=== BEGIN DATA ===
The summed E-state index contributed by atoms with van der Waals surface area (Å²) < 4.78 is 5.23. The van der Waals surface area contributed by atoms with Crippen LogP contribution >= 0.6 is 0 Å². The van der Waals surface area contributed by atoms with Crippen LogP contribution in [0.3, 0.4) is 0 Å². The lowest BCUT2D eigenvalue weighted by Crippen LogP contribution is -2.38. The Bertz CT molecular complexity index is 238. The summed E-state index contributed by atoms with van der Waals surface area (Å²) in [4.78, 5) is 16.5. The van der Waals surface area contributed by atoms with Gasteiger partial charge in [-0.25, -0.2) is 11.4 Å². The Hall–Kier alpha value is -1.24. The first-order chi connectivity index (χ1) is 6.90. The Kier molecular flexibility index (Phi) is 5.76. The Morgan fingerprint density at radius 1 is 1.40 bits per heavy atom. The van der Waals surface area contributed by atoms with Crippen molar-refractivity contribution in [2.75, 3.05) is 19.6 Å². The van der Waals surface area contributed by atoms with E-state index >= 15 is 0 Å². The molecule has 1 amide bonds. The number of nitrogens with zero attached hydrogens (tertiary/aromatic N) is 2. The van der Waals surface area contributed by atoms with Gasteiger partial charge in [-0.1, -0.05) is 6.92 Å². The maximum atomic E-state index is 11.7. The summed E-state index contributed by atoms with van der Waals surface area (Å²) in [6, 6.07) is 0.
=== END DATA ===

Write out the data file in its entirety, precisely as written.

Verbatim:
The summed E-state index contributed by atoms with van der Waals surface area (Å²) < 4.78 is 5.23. The van der Waals surface area contributed by atoms with Crippen LogP contribution >= 0.6 is 0 Å². The van der Waals surface area contributed by atoms with Crippen LogP contribution in [0.3, 0.4) is 0 Å². The lowest BCUT2D eigenvalue weighted by Crippen LogP contribution is -2.38. The Bertz CT molecular complexity index is 238. The summed E-state index contributed by atoms with van der Waals surface area (Å²) in [4.78, 5) is 16.5. The van der Waals surface area contributed by atoms with Gasteiger partial charge in [-0.25, -0.2) is 11.4 Å². The Hall–Kier alpha value is -1.24. The first-order chi connectivity index (χ1) is 6.90. The Kier molecular flexibility index (Phi) is 5.76. The Morgan fingerprint density at radius 1 is 1.40 bits per heavy atom. The van der Waals surface area contributed by atoms with Crippen molar-refractivity contribution in [2.75, 3.05) is 19.6 Å². The van der Waals surface area contributed by atoms with E-state index >= 15 is 0 Å². The molecule has 1 amide bonds. The number of nitrogens with zero attached hydrogens (tertiary/aromatic N) is 2. The van der Waals surface area contributed by atoms with Gasteiger partial charge in [-0.1, -0.05) is 6.92 Å². The maximum atomic E-state index is 11.7. The summed E-state index contributed by atoms with van der Waals surface area (Å²) in [6, 6.07) is 0.